Axons, or nerve fibres, are neuronal extensions that serve as conduits for the transfer of information from one nerve cell to others.

Keywords: nerve fibre; myelin; node of ranvier; action potential

Figure 1.

Simplified model of ion channel organization of the mammalian myelinated fibre. Sodium channels (gNa) are aggregated in high density in the axon membrane at the node of Ranvier, but are present in much lower densities in the paranodal and internodal axon membrane, under the myelin. Fast potassium channels (gK) have a complementary distribution and are present in the axon membrane under the myelin sheath. This complex pattern of ion channel organization has important implications for impulse conduction, and for the abnormalities of conduction that occur in axons following demyelination.

Figure 2.

Relationship between conduction velocity and fibre diameter for myelinated and nonmyelinated fibres at 37°C. Above a critical diameter of approximately 0.2 μm, myelinated fibres conduct impulses more rapidly than nonmyelinated fibres of the same size; interestingly, myelinated fibres as small as 0.2 μm are observed in the CNS, but myelinated fibres smaller than this are not present.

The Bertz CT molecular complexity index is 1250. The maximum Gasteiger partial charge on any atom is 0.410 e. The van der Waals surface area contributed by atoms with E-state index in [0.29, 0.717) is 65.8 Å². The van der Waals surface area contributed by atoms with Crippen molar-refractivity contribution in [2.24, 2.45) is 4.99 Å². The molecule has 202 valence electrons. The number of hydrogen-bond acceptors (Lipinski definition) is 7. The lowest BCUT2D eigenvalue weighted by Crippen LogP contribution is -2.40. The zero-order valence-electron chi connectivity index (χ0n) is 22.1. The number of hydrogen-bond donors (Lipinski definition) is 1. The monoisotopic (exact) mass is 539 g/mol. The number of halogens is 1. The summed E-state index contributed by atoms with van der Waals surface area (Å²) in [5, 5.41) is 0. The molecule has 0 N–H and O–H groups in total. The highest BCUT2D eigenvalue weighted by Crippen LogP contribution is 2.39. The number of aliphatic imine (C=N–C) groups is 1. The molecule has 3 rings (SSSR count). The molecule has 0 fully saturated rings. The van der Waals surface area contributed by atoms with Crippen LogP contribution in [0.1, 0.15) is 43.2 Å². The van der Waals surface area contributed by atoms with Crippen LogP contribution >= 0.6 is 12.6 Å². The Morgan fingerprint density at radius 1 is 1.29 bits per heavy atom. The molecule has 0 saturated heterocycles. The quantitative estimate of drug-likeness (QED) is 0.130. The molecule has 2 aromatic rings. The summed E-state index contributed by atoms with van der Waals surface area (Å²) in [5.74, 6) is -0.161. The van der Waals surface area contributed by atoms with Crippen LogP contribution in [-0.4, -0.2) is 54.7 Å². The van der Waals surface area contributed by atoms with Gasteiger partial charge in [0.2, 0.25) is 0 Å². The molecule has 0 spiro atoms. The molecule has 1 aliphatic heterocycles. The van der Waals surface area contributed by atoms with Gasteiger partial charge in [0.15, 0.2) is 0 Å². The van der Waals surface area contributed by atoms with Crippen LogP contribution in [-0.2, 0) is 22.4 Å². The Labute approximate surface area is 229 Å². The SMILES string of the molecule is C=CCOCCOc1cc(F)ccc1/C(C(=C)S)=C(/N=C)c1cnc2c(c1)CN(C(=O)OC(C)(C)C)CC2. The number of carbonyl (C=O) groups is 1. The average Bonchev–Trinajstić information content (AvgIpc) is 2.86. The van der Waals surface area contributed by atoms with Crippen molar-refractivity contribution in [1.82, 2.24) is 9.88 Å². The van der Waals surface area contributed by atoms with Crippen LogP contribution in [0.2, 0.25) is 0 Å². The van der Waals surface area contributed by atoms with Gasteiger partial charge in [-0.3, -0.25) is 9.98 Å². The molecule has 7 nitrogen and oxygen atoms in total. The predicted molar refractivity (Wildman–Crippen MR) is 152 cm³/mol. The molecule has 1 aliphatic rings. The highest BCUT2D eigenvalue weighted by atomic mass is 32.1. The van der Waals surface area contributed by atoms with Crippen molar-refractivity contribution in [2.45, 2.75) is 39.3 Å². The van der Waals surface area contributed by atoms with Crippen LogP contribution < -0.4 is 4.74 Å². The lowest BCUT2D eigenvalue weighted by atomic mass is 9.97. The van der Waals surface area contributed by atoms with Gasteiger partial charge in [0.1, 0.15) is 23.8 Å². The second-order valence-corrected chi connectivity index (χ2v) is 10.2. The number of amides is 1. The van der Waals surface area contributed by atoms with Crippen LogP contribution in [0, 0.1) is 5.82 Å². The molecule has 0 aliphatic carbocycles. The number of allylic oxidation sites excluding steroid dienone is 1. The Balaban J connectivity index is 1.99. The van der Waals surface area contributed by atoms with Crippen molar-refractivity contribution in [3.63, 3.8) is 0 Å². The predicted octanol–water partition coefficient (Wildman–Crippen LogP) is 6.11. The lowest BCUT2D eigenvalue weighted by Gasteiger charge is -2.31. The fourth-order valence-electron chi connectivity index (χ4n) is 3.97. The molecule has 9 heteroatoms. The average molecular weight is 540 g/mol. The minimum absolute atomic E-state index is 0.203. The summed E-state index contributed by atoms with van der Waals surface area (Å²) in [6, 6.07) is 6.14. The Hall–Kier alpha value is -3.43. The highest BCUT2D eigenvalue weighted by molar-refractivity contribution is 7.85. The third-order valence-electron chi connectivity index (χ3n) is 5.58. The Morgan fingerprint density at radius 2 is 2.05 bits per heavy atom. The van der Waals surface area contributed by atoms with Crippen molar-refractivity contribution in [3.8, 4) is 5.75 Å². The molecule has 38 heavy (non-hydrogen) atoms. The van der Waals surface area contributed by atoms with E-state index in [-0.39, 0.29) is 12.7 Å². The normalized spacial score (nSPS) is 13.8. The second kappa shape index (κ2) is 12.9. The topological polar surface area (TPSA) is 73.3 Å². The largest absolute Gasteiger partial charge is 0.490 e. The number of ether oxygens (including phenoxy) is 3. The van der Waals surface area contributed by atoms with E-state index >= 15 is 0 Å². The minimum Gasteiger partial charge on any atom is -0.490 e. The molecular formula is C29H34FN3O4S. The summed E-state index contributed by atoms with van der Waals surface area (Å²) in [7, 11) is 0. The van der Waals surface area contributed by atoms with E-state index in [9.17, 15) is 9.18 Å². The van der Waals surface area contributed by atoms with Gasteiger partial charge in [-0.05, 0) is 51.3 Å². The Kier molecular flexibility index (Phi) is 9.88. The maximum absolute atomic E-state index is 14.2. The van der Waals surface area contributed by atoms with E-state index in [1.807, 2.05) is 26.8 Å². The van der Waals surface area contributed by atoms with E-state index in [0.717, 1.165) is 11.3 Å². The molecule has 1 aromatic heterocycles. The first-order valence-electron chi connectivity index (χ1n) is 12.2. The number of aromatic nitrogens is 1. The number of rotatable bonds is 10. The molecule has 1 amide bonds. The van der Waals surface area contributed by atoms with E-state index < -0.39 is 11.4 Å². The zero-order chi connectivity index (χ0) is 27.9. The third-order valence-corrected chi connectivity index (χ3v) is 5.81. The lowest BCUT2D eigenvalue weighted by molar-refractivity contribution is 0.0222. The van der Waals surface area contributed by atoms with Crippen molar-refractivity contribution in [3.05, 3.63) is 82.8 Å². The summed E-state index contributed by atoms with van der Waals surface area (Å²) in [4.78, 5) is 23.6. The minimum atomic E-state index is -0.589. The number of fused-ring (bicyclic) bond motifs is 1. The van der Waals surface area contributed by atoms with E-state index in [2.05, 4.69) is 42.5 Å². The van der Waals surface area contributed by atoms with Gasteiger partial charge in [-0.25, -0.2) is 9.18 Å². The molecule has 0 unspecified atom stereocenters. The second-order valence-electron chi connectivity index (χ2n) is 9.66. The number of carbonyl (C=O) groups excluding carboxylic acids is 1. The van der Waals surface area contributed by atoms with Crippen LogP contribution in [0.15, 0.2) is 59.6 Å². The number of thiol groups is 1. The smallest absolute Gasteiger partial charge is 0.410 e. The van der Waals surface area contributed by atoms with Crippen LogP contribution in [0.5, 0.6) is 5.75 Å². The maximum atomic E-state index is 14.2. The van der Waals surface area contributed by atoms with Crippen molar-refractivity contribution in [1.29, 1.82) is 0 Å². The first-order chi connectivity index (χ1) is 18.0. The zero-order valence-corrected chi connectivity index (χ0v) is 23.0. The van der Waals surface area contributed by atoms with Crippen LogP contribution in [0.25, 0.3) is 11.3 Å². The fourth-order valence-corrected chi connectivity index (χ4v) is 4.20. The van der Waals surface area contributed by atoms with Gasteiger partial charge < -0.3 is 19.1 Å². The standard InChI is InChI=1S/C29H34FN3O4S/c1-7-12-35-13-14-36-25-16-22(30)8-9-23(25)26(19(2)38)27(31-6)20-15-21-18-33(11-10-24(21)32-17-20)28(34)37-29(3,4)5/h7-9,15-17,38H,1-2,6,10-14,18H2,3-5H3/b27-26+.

Further Reading

Hodgkin AL and Huxley AF (1952) A quantitative description of membrane current and its application to conduction and excitation in nerve. Journal of Physiology 117: 500–536.

Imaizumi T, Lankford KL, Waxman SG, Greer CA and Kocsis JD (1998) Transplanted olfactory ensheathing cells remyelinate and enhance axonal conduction in the demyelinated dorsal columns of the rat spinal cord. Journal of Neuroscience 18: 6176–6185.

Morell P (ed.) (1985) Myelin, 2nd edn. New York: Plenum Press.

Ritchie JM and Rogart RB (1977) The density of sodium channels in mammalian myelinated nerve fibers and the nature of the axonal membrane under the myelin sheath. Proceedings of the National Academy of Sciences of the USA 74: 211–215.

Rosenbluth J (1976) Intramembranous particle distribution at the node of Ranvier and adjacent axolemma in myelinated axons. Journal of Neurocytology 5: 731–745.

Waxman SG (1978) Physiology and Pathobiology of Axons. New York: Raven Press.

Waxman SG (1998) Demyelinating diseases: new pathological insights, new therapeutic targets. New England Journal of Medicine 338: 323–325.

Waxman SG, Kocsis JD and Stys PK (eds) (1995) The Axon. New York: Oxford University Press.

Waxman SG, Dib‐Hajj S, Cummins TR and Black JA (1999) Sodium channels and pain. Proceedings of the National Academy of Sciences of the USA 96: 7635–7639.

Zagoren J and Fedoroff S (eds) (1984) The Node of Ranvier. New York: Academic Press.

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How to Cite close
Waxman, Stephen G(Apr 2001) Axons. In: eLS. John Wiley & Sons Ltd, Chichester. [doi: 10.1038/npg.els.0000019]